GPs' enhanced service funding boosted by 75%
Exclusive CCGs are ploughing more money into general practice, with practices receiving almost £200m extra from commissioners since 2013/14, a Pulse investigation reveals.
A freedom of information request answered in full by 48 CCGs revealed that spending on enhanced services has increased from £59m in 2013/14 to £103.5m this year.
Extrapolated across the country that equates to £195m of new local contracts for practices.
GP leaders welcomed the shift, and said it is proof that CCGs are beginning to understand that resources are best off moved towards primary care.
But Pulse’s investigation reveals that CCGs are ploughing more of their own money in to enhanced services, with the majority of the PMS and MPIG money not yet clawed back from practices.
Many CCGs are offering packages to practices – single pots of money, bringing all enhanced services together to reduce bureaucracy for practices. These include:
- NHS Bristol CCG’s £1.8 million ‘Bristol Primary Care Agreement’, which tasks practice clusters with initiating and following up dementia medication and diagnosing deep vein thrombosis in primary care among other things.
- NHS Salford CCG’s ‘Salford Standard’, a list of 32 standards that includes ensuring patients with severe mental illness are given annual physical health checks and offering longer appointments to asylum seekers.
Elsewhere, other examples of CCGs ploughing in money to primary care include:
- NHS East and North East Hertfordshire CCG, which has more than trebled for its care home enhanced service since 2013/14, from £220,000 to £774,000, with GPs expected to offer the ‘equivalent of ward rounds’ in care homes;
- NHS Rotherham CCG, which has been able to shut three wards in its local hospital because of additional services provided in general practice, including practices setting up multidisciplinary teams, putting admission-prevention plans in place and discussing all care home admissions;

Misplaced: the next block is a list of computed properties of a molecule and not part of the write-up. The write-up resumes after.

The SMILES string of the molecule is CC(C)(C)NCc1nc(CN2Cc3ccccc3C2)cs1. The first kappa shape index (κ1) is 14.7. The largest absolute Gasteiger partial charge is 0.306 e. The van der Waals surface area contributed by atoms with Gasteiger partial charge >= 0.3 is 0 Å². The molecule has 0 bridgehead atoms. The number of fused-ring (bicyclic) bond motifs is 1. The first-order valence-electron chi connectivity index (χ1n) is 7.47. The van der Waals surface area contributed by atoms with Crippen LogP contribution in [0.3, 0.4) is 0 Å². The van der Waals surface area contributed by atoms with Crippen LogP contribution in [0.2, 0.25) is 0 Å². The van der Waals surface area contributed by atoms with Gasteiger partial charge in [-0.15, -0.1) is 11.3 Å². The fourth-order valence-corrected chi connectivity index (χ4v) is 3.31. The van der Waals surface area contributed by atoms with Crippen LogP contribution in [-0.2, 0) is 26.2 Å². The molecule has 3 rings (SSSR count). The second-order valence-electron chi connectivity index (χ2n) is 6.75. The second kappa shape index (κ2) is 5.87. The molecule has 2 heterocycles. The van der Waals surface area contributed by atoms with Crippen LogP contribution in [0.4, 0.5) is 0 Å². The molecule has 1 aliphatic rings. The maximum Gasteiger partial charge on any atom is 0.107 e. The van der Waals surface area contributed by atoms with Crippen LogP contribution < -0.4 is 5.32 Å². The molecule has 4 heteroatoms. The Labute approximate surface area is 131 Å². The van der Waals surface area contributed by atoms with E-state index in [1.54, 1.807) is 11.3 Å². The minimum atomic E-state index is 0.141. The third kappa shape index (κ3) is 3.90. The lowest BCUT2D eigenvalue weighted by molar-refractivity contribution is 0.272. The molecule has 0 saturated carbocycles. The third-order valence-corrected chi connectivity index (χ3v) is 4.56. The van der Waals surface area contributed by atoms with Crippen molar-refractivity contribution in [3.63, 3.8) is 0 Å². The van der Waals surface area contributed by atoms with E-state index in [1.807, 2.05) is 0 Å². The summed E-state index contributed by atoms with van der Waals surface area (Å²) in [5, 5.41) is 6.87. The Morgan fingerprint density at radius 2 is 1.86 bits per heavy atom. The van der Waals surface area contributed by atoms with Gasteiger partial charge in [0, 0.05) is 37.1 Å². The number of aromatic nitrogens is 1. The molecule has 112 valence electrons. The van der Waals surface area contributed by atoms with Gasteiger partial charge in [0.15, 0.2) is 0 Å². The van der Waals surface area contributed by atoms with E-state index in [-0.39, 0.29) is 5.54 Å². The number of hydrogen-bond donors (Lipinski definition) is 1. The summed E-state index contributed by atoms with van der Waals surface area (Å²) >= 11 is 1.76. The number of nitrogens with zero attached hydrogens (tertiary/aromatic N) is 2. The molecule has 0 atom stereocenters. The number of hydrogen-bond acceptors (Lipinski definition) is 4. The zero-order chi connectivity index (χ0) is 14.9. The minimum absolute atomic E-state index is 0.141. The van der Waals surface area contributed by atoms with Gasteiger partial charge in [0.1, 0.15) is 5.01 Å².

- NHS Blackburn and Darwen CCG, which has asked its GPs to work together to devise a plan for a proposed £6m investment in primary care services, pooling all the money spent on current enhanced services, such as those for prescribing in the elderly and boosting uptake of bowel cancer testing.
Dr Brian Balmer, a GPC negotiator, said: ‘It’s great to hear some good news for once. My experience is that most CCGs want to develop community services and GP practices – they have a real desire to develop primary care.
‘CCGs are getting better organised, particularly when it comes to care of elderly or frail patients.’
Dr Graham Jackson, co-chair of NHS Clinical Commissioners and chair of NHS Aylesbury Vale CCG, said: ‘We are seeing a shift and there is a desire for primary care investment. We know we need to invest in community care. Shifting resource from secondary care to community care is the way forward and is the best way of using that resource.’
Pulse reported this week that, separately from the enhanced service funding, CCGs have spent tens of millions of pounds to support practices set up federations.